By Scott Meacham
Copyright © 2013, The Oklahoma Publishing Company
Innovation — introducing new methods, ideas, or products — is the lifeblood of every growing economy.
From the world’s largest, most technologically advanced superpowers to the rural counties of Oklahoma, few of us would argue against this point.
In fact, our collective belief in the powers of innovation is so strong, that I’d be willing to bet that if there was a proven formula for innovation, citizens across our state would be lining up for it.
The challenge, of course, is that there is no proven formula. There are no guarantees that legislation, programs, investments or other activities intended to spur the innovations that create new jobs will succeed. Pursuing innovation is a very risky path; by its very nature, it is packed with unknowns.
What we do know with certainty is that knowledge and innovation go hand in hand.
Knowledge is both static and dynamic. Static in the sense that at any point in time, there is a world of knowledge out there, knowledge that can be Googled or learned in school. Knowledge is dynamic in that it constantly changes over time at an ever-increasing rate.
Innovation is the movement of knowledge along that curve. It is these advancements in knowledge, or innovations, that create economic opportunities and job growth.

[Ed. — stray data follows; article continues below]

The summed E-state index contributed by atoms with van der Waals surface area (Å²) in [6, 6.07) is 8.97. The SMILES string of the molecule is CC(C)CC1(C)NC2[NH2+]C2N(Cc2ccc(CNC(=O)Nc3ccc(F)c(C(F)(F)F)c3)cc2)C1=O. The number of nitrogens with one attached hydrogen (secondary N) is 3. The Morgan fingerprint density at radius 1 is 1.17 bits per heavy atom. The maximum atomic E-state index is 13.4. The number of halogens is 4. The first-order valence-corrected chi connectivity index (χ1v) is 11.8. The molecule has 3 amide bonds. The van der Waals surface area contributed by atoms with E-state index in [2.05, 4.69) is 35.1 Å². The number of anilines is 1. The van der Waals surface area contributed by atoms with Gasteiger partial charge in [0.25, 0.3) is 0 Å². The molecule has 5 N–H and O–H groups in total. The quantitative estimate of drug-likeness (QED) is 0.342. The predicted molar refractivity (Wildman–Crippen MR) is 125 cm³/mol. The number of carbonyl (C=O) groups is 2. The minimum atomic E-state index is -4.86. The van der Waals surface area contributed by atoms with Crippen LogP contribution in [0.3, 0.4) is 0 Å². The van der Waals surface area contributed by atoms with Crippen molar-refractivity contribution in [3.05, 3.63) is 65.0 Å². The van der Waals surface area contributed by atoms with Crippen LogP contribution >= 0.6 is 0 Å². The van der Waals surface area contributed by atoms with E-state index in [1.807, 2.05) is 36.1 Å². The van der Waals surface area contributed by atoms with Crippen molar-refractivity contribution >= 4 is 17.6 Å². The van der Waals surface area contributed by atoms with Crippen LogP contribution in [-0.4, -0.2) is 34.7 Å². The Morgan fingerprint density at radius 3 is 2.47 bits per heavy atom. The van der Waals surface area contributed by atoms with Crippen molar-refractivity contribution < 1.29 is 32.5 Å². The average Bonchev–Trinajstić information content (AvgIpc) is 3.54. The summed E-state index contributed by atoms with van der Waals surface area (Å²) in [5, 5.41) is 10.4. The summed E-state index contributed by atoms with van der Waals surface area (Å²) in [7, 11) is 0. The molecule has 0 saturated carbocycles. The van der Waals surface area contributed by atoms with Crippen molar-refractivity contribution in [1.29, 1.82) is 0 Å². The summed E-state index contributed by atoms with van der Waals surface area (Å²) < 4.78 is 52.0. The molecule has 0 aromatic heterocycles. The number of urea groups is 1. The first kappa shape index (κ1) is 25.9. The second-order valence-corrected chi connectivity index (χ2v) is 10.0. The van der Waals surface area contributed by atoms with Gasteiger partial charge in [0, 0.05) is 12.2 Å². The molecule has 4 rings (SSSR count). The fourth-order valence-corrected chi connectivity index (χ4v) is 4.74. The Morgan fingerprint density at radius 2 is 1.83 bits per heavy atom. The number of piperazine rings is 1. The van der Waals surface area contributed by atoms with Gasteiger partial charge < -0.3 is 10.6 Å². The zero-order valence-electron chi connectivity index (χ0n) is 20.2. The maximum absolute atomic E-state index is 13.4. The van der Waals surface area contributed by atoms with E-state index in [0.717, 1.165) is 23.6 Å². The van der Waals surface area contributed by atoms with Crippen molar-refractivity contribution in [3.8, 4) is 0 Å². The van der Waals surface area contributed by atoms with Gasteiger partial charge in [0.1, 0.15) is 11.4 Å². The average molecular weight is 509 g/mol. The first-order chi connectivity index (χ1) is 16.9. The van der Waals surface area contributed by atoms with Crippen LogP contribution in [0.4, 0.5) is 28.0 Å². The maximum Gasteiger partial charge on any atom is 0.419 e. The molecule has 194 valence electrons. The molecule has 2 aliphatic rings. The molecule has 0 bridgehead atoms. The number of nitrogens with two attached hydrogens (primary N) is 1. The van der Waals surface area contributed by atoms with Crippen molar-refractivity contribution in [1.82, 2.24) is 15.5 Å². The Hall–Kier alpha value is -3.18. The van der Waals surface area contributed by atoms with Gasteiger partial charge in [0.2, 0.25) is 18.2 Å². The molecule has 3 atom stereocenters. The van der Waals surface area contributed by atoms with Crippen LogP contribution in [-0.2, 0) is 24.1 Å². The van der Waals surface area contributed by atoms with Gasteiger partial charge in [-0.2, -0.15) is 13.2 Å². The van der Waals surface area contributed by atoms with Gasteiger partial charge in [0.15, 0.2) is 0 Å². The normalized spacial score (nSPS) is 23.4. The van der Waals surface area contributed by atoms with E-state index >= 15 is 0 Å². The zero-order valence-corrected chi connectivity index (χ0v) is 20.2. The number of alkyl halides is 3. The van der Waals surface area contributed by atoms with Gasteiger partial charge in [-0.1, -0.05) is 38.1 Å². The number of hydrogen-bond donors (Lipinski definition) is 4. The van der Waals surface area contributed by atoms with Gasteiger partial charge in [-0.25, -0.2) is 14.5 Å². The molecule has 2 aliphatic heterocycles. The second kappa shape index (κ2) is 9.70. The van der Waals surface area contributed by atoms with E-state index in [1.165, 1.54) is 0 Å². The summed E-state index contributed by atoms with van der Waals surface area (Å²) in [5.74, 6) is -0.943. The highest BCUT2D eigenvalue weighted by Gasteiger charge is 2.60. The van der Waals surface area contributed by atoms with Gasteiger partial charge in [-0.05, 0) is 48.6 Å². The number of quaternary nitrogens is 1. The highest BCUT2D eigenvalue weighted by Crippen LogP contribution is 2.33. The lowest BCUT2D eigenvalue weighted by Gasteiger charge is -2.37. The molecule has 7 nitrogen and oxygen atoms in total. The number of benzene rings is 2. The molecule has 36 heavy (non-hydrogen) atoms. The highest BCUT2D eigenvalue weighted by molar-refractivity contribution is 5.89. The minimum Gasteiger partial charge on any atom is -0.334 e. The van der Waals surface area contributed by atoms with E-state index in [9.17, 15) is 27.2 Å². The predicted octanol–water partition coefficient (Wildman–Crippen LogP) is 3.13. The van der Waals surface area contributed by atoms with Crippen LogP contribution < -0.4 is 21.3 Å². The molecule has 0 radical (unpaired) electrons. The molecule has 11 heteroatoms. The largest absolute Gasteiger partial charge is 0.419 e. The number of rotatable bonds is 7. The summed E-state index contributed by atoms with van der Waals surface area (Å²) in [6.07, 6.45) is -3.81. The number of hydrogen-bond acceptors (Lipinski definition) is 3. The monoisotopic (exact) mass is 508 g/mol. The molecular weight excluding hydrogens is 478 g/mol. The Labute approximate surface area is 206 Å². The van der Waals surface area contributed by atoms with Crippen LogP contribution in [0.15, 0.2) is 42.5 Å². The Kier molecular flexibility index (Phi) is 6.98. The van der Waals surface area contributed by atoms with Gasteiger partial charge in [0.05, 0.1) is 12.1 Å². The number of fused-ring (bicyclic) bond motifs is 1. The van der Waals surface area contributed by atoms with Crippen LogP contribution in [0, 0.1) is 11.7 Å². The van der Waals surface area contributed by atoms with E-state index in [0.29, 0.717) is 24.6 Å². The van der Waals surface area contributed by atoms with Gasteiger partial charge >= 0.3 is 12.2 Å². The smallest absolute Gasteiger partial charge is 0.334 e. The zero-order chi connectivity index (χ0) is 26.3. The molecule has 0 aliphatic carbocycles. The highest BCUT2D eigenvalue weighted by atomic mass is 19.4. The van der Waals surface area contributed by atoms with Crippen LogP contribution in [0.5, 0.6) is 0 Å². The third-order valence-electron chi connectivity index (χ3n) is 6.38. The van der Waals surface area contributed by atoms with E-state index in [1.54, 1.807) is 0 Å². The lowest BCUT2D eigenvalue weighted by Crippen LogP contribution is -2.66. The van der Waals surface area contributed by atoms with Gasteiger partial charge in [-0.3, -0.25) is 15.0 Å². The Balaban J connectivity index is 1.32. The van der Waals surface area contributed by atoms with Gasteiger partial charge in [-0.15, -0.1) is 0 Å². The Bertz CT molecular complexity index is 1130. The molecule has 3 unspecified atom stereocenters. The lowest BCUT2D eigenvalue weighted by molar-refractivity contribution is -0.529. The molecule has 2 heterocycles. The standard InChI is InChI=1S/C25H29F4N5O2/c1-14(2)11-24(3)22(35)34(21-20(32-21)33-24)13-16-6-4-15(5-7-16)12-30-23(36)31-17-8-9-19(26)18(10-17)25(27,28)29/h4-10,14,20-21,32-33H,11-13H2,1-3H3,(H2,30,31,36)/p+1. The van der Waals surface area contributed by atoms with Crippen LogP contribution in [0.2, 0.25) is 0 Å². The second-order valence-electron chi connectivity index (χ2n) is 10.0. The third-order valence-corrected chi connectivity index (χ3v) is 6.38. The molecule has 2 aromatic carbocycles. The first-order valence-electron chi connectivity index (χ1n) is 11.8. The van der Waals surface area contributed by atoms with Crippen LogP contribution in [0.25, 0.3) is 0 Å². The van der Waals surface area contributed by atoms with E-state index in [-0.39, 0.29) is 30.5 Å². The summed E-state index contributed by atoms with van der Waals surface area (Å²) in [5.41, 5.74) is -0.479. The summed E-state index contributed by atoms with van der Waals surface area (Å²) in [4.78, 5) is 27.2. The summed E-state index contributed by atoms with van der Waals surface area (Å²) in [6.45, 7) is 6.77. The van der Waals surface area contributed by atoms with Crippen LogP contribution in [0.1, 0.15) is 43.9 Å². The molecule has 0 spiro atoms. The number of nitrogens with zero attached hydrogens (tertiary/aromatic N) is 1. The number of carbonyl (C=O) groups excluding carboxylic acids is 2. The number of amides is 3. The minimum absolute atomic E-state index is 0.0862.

Innovation can be as simple as a paper clip — just a wire with three bends, or as complex as drugs to cure cancer or treat Crohn’s disease. It’s the idea of taking what we know and doing something different, rather than doing the same thing more efficiently.
Oklahoma can’t grow jobs in the long term without innovation. We can’t have innovation without knowledge. We won’t have either one without investment.
As a state, we have developed a continuum of private/public sources of investment capital managed by i2E Inc. We are working together with the Oklahoma Center for the Advancement of Science and Technology (OCAST) and others to create a seamless research to commercialization pipeline for discoveries that occur in our research institutions and universities.
We have a great start on creating an innovation machine. But we have to feed that machine with science and invention on the front end to produce a constant stream of job-creating innovative businesses.
We need to become more deliberate about broadening our homegrown knowledge base. One good place to start would be to increase our emphasis on math and science education.
Scott Meacham is president and CEO of i2E Inc., a nonprofit corporation that mentors many of the state’s technology-based startup companies. i2E receives state appropriations from the Oklahoma Center for the Advancement of Science and Technology. Contact Meacham at i2E_Comments@i2E.org.
Did You Know? Just 43 percent of senior technology officers at nearly 700 companies believe their organizations are highly effective at generating new ideas and only 36 percent believe they are effective at converting ideas to product development projects. SOURCE: Booz & Company